To get the zoo there, Markowitz used a blend of marketing and public relations with a couple of ideas: use humor and get media attention with advertising. It's the same formula he used at the Pittsburgh Symphony, the Benedum Theater for the Performing Arts and Carnegie Mellon University's College of Fine Arts.
In April 1997, Markowitz took the leap and started his own business. Now, as Markowitz Communications, his team still works with the zoo's lions and tigers and bears, as well as other corporate and nonprofit clients across the region.
In this month's One On One interview, Markowitz tells how he turns humor and a low budget into effective publicity and media attention-even for the lowly clam.
How do you get so much attention for your clients with so small a budget?
You have to be very proactive in what you're doing, PR-wise, marketingwise, promotionwise, everything, because no one will do anything for you unless you ask for it. It's not every day that you have Phantom coming in. I always say that in the theater world. It works for any other clients we have, as well.
When I was with the Benedum, I liked the shows that were tougher to sell; it got you thinking more. Like when Michael Feinstein came in. The first time they booked him was the same night as the Rat Pack at the Civic Arena. Think about it, the same audience, and nobody knew who Michael Feinstein was, nobody had a clue. So tickets weren't selling that well. One of the things I always loved to do was try to make people have more fun trying to buy tickets. One of the ideas I had was, let's get people to sing for their tickets. People knew [Feinstein] as this Gershwin expert ... So what we did was we had people come to the box office and sing Gershwin for a dollar off.
That was the other funny angle to this-what would you do for a buck? Why give them half off? I think a buck's funnier, because it's like, are you that silly, that you're willing to take only a buck to do this?
And the other thought behind this was, as a PR person, how can you do a promotion, not just because you want to sell tickets, but to do it so you get some press on it too. So, the idea was, if you get people to sing Gershwin, people might buy tickets, but we can also get some media attention. When you have a small budget in the nonprofit world, you've got to think of anything possible to get the word out.
I remember Lynn Cullen did this really funny story. She wore a sandwich board up on Forbes and Murray, and it said, "Sing Gershwin to me." It was very fun. The box office thought I was the biggest idiot in the world, but ... it became this tradition. Shows would come in, and it wouldn't be just about doing the media relations about the performer that's coming in, setting up the interviews and doing that kind of stuff. It was also coming up with some kind of promotion.
We did one with the Clancy Brothers once, this Irish band that was coming in to perform for St. Patrick's Day. Tickets weren't selling very well, so I decided to give away a trip for two to Dublin. But it wasn't Dublin, Ireland, it was Dublin, Ohio. That was funnier.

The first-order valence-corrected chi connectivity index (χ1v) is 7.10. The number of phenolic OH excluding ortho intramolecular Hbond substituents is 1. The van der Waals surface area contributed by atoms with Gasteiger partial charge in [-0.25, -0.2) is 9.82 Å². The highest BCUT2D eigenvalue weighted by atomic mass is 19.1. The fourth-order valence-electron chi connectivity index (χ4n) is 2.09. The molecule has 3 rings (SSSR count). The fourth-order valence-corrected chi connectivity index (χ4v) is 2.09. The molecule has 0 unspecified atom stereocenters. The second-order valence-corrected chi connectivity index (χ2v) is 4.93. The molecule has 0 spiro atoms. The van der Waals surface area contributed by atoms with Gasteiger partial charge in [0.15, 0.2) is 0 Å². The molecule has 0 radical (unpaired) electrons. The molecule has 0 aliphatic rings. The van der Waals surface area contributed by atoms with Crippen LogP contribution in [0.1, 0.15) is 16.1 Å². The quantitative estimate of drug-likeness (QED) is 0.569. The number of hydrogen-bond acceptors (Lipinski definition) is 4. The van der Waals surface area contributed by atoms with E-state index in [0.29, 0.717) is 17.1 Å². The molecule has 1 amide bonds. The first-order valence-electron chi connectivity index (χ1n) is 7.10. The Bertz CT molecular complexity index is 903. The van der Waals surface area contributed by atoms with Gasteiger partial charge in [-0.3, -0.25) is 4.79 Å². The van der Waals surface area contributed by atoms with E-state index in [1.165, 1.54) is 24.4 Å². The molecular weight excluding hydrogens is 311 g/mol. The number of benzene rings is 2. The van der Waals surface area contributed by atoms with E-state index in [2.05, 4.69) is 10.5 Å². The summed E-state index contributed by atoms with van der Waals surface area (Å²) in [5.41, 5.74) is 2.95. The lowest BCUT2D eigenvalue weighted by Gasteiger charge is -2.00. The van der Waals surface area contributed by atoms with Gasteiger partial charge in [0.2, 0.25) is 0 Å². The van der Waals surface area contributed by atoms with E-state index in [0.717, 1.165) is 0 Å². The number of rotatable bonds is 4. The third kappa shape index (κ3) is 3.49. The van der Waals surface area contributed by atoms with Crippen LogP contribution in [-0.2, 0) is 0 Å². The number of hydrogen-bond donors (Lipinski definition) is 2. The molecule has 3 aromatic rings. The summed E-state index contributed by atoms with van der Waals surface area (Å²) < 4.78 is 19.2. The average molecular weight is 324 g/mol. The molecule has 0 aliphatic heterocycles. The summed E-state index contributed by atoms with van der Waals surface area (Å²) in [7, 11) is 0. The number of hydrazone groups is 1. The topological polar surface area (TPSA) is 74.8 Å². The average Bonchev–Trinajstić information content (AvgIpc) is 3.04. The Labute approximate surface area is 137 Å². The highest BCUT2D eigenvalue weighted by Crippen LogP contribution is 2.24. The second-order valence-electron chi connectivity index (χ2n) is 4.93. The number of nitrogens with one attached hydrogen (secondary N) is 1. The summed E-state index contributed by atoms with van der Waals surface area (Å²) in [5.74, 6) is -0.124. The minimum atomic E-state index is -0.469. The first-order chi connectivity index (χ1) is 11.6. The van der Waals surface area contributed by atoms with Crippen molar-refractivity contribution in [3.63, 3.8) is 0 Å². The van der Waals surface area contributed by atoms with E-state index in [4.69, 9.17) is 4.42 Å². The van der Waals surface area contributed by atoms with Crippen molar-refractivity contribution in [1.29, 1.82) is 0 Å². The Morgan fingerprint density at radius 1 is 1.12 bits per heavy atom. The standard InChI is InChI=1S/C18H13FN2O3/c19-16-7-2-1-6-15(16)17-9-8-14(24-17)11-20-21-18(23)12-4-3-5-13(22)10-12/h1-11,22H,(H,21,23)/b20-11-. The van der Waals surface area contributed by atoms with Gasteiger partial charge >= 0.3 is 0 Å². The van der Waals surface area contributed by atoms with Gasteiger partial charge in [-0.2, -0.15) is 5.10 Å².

We wanted to make it a really silly trip. You didn't want to just take a promotion and do it, you wanted to take a promotion that was going to get you some press, which means you take it as far as you can go without looking really stupid. So it would be really tongue in cheek. You'll see a lot of that moved into the things we've done at the zoo.
You had to find your way there, that was the other thing - you had to drive to Dublin. Then [the winner] was also invited to a sausage and pancake breakfast the next morning at a Chevrolet dealership in Dublin, and also to be in the parade with Lucky the Leprechaun. This whole weekend was the silliest. If you really want to party, this was your weekend. That was the first prize.
Let me tell you something. That show sold like that-just to win that damn trip. There were two ways of winning it-either you can buy a ticket, or you have to write a limerick and say why you deserve to win a trip for two to Dublin, Ohio. It was unbelievable. This promotion just kicked butt.
Do you specialize in nonprofits?
Really, we don't. We have some corporate accounts-we actually are doing a little of everything now. We're handling all of CoGo's now, the "Who knew" concept.
We try our best to push the envelope ... in this market it's really important to stand out. There's a limit, too, but you need to stand out. My motto's always been 'do good work, but don't mess anyone over.' People will respect you.
Ever done anything that was over the line?
We did one once, at the zoo. I got a call from Scott Paulson over at WDVE. He had this idea for Valentine's Day and animals doing it. This was two years ago. So we invited 10 couples to come, we did a live remote in the Tropical Rain Forest complex, and they all got a camera, and the first couple that photographed two animals doing it wins $500.